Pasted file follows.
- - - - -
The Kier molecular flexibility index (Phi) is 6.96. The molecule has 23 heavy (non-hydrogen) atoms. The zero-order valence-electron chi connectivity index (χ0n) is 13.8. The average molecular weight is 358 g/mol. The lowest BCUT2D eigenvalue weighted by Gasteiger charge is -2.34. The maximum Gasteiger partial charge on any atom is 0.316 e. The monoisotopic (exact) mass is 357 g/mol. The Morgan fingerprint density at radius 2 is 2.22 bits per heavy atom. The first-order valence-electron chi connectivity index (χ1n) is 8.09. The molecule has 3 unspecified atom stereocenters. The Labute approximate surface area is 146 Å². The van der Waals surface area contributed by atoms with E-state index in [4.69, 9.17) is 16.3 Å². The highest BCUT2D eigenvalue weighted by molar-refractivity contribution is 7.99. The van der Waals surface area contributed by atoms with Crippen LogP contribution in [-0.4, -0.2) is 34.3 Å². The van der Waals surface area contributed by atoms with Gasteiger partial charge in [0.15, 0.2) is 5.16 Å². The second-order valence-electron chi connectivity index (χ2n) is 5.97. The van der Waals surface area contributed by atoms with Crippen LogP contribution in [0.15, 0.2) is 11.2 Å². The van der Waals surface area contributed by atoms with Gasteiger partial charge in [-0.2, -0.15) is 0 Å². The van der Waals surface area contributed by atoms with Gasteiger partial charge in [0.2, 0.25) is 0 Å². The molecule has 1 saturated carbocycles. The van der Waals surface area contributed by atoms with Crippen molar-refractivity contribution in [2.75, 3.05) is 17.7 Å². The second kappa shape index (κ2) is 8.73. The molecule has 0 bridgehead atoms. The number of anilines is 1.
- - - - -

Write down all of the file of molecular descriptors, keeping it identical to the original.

The Kier molecular flexibility index (Phi) is 6.96. The molecule has 23 heavy (non-hydrogen) atoms. The zero-order valence-electron chi connectivity index (χ0n) is 13.8. The average molecular weight is 358 g/mol. The lowest BCUT2D eigenvalue weighted by Gasteiger charge is -2.34. The maximum Gasteiger partial charge on any atom is 0.316 e. The monoisotopic (exact) mass is 357 g/mol. The Morgan fingerprint density at radius 2 is 2.22 bits per heavy atom. The first-order valence-electron chi connectivity index (χ1n) is 8.09. The molecule has 3 unspecified atom stereocenters. The Labute approximate surface area is 146 Å². The van der Waals surface area contributed by atoms with E-state index in [4.69, 9.17) is 16.3 Å². The highest BCUT2D eigenvalue weighted by molar-refractivity contribution is 7.99. The van der Waals surface area contributed by atoms with Crippen LogP contribution in [-0.4, -0.2) is 34.3 Å². The van der Waals surface area contributed by atoms with Gasteiger partial charge in [0.15, 0.2) is 5.16 Å². The second-order valence-electron chi connectivity index (χ2n) is 5.97. The van der Waals surface area contributed by atoms with Crippen LogP contribution in [0.15, 0.2) is 11.2 Å². The van der Waals surface area contributed by atoms with Gasteiger partial charge in [-0.2, -0.15) is 0 Å². The van der Waals surface area contributed by atoms with Gasteiger partial charge in [0.2, 0.25) is 0 Å². The molecule has 1 saturated carbocycles. The van der Waals surface area contributed by atoms with Crippen molar-refractivity contribution in [2.75, 3.05) is 17.7 Å². The second kappa shape index (κ2) is 8.73. The molecule has 0 bridgehead atoms. The number of anilines is 1.